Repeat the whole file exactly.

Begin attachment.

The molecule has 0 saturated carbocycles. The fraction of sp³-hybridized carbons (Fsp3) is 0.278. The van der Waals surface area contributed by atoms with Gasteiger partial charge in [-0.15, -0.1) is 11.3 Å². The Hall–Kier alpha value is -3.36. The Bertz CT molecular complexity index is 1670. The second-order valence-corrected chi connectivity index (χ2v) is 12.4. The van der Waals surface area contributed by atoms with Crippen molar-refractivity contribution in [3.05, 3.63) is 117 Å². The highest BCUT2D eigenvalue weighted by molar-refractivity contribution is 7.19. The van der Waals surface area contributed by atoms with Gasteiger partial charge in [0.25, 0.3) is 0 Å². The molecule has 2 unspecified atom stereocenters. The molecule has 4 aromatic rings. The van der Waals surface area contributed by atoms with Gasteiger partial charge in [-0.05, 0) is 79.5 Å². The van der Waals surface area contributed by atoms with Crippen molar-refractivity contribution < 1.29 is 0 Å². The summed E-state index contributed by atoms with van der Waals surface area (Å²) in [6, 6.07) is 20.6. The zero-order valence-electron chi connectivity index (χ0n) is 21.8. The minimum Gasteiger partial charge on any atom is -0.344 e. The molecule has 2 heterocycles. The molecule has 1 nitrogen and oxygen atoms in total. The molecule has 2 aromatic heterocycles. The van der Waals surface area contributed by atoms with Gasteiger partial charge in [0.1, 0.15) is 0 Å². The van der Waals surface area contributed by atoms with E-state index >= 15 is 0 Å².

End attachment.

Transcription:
The molecule has 0 saturated carbocycles. The fraction of sp³-hybridized carbons (Fsp3) is 0.278. The van der Waals surface area contributed by atoms with Gasteiger partial charge in [-0.15, -0.1) is 11.3 Å². The Hall–Kier alpha value is -3.36. The Bertz CT molecular complexity index is 1670. The second-order valence-corrected chi connectivity index (χ2v) is 12.4. The van der Waals surface area contributed by atoms with Crippen molar-refractivity contribution in [3.05, 3.63) is 117 Å². The highest BCUT2D eigenvalue weighted by molar-refractivity contribution is 7.19. The van der Waals surface area contributed by atoms with Gasteiger partial charge in [0.25, 0.3) is 0 Å². The molecule has 2 unspecified atom stereocenters. The molecule has 4 aromatic rings. The van der Waals surface area contributed by atoms with Gasteiger partial charge in [-0.05, 0) is 79.5 Å². The van der Waals surface area contributed by atoms with Crippen molar-refractivity contribution < 1.29 is 0 Å². The summed E-state index contributed by atoms with van der Waals surface area (Å²) in [6, 6.07) is 20.6. The zero-order valence-electron chi connectivity index (χ0n) is 21.8. The minimum Gasteiger partial charge on any atom is -0.344 e. The molecule has 2 heterocycles. The molecule has 1 nitrogen and oxygen atoms in total. The molecule has 2 aromatic heterocycles. The van der Waals surface area contributed by atoms with Gasteiger partial charge in [0.1, 0.15) is 0 Å². The van der Waals surface area contributed by atoms with E-state index >= 15 is 0 Å².